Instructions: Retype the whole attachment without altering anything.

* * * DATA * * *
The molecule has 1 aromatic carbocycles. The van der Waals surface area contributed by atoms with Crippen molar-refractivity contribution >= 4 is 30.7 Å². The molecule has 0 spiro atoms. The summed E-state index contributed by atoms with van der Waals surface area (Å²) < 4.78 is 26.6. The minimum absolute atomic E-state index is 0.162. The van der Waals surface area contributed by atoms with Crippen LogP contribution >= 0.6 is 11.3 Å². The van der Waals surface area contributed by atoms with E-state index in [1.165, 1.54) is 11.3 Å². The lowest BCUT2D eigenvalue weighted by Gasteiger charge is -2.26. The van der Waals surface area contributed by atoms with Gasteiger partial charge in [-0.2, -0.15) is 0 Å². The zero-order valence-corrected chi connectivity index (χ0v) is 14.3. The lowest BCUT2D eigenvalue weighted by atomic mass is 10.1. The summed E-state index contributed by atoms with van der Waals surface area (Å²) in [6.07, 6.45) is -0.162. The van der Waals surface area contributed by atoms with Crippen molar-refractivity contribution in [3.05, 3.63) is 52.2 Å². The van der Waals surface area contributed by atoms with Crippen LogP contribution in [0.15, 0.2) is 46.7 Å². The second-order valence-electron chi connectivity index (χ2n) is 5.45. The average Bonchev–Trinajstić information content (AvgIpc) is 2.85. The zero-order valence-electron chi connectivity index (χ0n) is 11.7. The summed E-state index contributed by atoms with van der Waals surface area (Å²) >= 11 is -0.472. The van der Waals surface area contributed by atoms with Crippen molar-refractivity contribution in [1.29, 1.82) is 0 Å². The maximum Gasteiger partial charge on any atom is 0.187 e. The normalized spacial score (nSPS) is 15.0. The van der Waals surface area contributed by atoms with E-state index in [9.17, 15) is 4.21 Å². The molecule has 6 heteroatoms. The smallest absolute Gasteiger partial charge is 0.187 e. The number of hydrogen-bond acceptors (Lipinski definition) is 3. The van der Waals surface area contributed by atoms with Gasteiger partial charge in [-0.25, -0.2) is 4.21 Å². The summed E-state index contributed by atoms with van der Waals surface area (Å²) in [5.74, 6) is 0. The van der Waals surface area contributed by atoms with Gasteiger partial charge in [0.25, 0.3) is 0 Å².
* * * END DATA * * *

The molecule has 1 aromatic carbocycles. The van der Waals surface area contributed by atoms with Crippen molar-refractivity contribution >= 4 is 30.7 Å². The molecule has 0 spiro atoms. The summed E-state index contributed by atoms with van der Waals surface area (Å²) < 4.78 is 26.6. The minimum absolute atomic E-state index is 0.162. The van der Waals surface area contributed by atoms with Crippen LogP contribution >= 0.6 is 11.3 Å². The van der Waals surface area contributed by atoms with E-state index in [1.165, 1.54) is 11.3 Å². The lowest BCUT2D eigenvalue weighted by Gasteiger charge is -2.26. The van der Waals surface area contributed by atoms with Gasteiger partial charge in [-0.2, -0.15) is 0 Å². The zero-order valence-corrected chi connectivity index (χ0v) is 14.3. The lowest BCUT2D eigenvalue weighted by atomic mass is 10.1. The summed E-state index contributed by atoms with van der Waals surface area (Å²) in [6.07, 6.45) is -0.162. The van der Waals surface area contributed by atoms with Crippen molar-refractivity contribution in [3.05, 3.63) is 52.2 Å². The van der Waals surface area contributed by atoms with Crippen LogP contribution in [0.15, 0.2) is 46.7 Å². The second-order valence-electron chi connectivity index (χ2n) is 5.45. The average Bonchev–Trinajstić information content (AvgIpc) is 2.85. The zero-order valence-electron chi connectivity index (χ0n) is 11.7. The summed E-state index contributed by atoms with van der Waals surface area (Å²) >= 11 is -0.472. The van der Waals surface area contributed by atoms with Crippen molar-refractivity contribution in [1.29, 1.82) is 0 Å². The maximum Gasteiger partial charge on any atom is 0.187 e. The normalized spacial score (nSPS) is 15.0. The van der Waals surface area contributed by atoms with E-state index in [9.17, 15) is 4.21 Å². The molecule has 6 heteroatoms. The smallest absolute Gasteiger partial charge is 0.187 e. The number of hydrogen-bond acceptors (Lipinski definition) is 3. The van der Waals surface area contributed by atoms with Gasteiger partial charge in [-0.25, -0.2) is 4.21 Å². The summed E-state index contributed by atoms with van der Waals surface area (Å²) in [5.74, 6) is 0. The van der Waals surface area contributed by atoms with Gasteiger partial charge in [0.25, 0.3) is 0 Å².